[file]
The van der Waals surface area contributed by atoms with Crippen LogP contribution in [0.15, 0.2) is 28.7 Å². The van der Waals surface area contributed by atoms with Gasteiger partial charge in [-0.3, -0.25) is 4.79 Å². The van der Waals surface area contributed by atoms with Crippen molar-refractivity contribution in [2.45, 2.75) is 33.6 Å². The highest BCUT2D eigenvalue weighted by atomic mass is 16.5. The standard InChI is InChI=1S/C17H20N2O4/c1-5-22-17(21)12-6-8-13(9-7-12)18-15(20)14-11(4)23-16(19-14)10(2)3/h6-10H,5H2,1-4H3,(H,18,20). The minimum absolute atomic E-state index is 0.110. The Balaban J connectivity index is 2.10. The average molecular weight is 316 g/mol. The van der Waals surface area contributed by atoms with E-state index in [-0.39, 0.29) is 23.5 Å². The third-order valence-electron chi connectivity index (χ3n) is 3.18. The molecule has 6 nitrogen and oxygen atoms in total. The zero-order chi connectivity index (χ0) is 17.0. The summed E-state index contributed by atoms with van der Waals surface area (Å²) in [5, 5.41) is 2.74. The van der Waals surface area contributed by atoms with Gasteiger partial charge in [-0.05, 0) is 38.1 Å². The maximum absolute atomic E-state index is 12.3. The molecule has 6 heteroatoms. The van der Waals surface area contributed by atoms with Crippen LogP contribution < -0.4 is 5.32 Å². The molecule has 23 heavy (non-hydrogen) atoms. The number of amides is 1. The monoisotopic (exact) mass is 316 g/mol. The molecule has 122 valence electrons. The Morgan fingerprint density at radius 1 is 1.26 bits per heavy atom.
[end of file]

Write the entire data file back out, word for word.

The van der Waals surface area contributed by atoms with Crippen LogP contribution in [0.15, 0.2) is 28.7 Å². The van der Waals surface area contributed by atoms with Gasteiger partial charge in [-0.3, -0.25) is 4.79 Å². The van der Waals surface area contributed by atoms with Crippen molar-refractivity contribution in [2.45, 2.75) is 33.6 Å². The highest BCUT2D eigenvalue weighted by atomic mass is 16.5. The standard InChI is InChI=1S/C17H20N2O4/c1-5-22-17(21)12-6-8-13(9-7-12)18-15(20)14-11(4)23-16(19-14)10(2)3/h6-10H,5H2,1-4H3,(H,18,20). The minimum absolute atomic E-state index is 0.110. The Balaban J connectivity index is 2.10. The average molecular weight is 316 g/mol. The van der Waals surface area contributed by atoms with E-state index in [-0.39, 0.29) is 23.5 Å². The third-order valence-electron chi connectivity index (χ3n) is 3.18. The molecule has 6 nitrogen and oxygen atoms in total. The zero-order chi connectivity index (χ0) is 17.0. The summed E-state index contributed by atoms with van der Waals surface area (Å²) in [5, 5.41) is 2.74. The van der Waals surface area contributed by atoms with Gasteiger partial charge in [-0.05, 0) is 38.1 Å². The maximum absolute atomic E-state index is 12.3. The molecule has 6 heteroatoms. The van der Waals surface area contributed by atoms with Crippen LogP contribution < -0.4 is 5.32 Å². The molecule has 23 heavy (non-hydrogen) atoms. The number of amides is 1. The monoisotopic (exact) mass is 316 g/mol. The molecule has 122 valence electrons. The Morgan fingerprint density at radius 1 is 1.26 bits per heavy atom.